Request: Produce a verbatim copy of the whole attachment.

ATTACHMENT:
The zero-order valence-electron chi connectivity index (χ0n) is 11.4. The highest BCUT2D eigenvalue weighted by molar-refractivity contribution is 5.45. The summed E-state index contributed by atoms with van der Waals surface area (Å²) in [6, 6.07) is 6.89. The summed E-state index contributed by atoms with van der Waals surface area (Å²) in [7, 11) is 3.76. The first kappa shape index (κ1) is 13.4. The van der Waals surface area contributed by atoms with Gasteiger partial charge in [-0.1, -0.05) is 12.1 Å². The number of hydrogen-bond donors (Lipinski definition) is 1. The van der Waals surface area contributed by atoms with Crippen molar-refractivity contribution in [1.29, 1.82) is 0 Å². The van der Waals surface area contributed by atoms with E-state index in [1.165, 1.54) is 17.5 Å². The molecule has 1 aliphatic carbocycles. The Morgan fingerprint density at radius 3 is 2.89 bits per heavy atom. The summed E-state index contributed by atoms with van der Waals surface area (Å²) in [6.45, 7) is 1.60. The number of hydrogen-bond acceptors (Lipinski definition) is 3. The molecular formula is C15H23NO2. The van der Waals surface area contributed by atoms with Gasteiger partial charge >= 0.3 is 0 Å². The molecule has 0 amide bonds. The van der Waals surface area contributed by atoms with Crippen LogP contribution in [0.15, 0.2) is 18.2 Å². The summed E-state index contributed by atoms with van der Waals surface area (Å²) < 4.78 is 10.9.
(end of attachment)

The zero-order valence-electron chi connectivity index (χ0n) is 11.4. The highest BCUT2D eigenvalue weighted by molar-refractivity contribution is 5.45. The summed E-state index contributed by atoms with van der Waals surface area (Å²) in [6, 6.07) is 6.89. The summed E-state index contributed by atoms with van der Waals surface area (Å²) in [7, 11) is 3.76. The first kappa shape index (κ1) is 13.4. The van der Waals surface area contributed by atoms with Gasteiger partial charge in [-0.1, -0.05) is 12.1 Å². The number of hydrogen-bond donors (Lipinski definition) is 1. The van der Waals surface area contributed by atoms with Crippen molar-refractivity contribution in [1.29, 1.82) is 0 Å². The van der Waals surface area contributed by atoms with E-state index in [1.165, 1.54) is 17.5 Å². The molecule has 1 aliphatic carbocycles. The Morgan fingerprint density at radius 3 is 2.89 bits per heavy atom. The summed E-state index contributed by atoms with van der Waals surface area (Å²) in [6.45, 7) is 1.60. The number of hydrogen-bond acceptors (Lipinski definition) is 3. The molecular formula is C15H23NO2. The van der Waals surface area contributed by atoms with Gasteiger partial charge >= 0.3 is 0 Å². The molecule has 0 amide bonds. The van der Waals surface area contributed by atoms with Crippen LogP contribution in [0.15, 0.2) is 18.2 Å². The summed E-state index contributed by atoms with van der Waals surface area (Å²) < 4.78 is 10.9.